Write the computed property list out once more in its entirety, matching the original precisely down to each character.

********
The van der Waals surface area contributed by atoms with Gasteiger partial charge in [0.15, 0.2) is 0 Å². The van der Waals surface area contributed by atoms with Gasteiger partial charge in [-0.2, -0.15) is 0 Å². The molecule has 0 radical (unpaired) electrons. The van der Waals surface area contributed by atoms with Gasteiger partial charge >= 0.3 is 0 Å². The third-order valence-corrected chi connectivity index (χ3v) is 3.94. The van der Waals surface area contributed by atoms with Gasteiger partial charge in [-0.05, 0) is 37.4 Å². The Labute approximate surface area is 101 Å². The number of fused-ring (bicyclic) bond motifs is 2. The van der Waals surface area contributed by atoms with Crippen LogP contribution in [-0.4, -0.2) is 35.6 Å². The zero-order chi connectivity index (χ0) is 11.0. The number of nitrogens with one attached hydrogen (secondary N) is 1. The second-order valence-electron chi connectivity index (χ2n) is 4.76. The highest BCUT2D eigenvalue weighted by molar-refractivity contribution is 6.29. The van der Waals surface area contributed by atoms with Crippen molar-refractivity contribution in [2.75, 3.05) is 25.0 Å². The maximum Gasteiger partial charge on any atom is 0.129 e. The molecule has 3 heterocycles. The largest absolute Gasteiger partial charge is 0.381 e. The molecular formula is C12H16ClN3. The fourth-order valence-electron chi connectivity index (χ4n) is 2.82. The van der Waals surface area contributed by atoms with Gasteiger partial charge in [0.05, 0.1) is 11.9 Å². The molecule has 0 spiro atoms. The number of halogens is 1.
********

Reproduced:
The van der Waals surface area contributed by atoms with Gasteiger partial charge in [0.15, 0.2) is 0 Å². The van der Waals surface area contributed by atoms with Gasteiger partial charge in [-0.2, -0.15) is 0 Å². The molecule has 0 radical (unpaired) electrons. The van der Waals surface area contributed by atoms with Gasteiger partial charge >= 0.3 is 0 Å². The third-order valence-corrected chi connectivity index (χ3v) is 3.94. The van der Waals surface area contributed by atoms with Gasteiger partial charge in [-0.05, 0) is 37.4 Å². The Labute approximate surface area is 101 Å². The number of fused-ring (bicyclic) bond motifs is 2. The van der Waals surface area contributed by atoms with Crippen LogP contribution in [-0.4, -0.2) is 35.6 Å². The zero-order chi connectivity index (χ0) is 11.0. The number of nitrogens with one attached hydrogen (secondary N) is 1. The second-order valence-electron chi connectivity index (χ2n) is 4.76. The highest BCUT2D eigenvalue weighted by molar-refractivity contribution is 6.29. The van der Waals surface area contributed by atoms with Crippen molar-refractivity contribution in [2.75, 3.05) is 25.0 Å². The maximum Gasteiger partial charge on any atom is 0.129 e. The molecule has 3 heterocycles. The largest absolute Gasteiger partial charge is 0.381 e. The molecular formula is C12H16ClN3. The fourth-order valence-electron chi connectivity index (χ4n) is 2.82. The van der Waals surface area contributed by atoms with Gasteiger partial charge in [0.05, 0.1) is 11.9 Å². The molecule has 0 spiro atoms. The number of halogens is 1.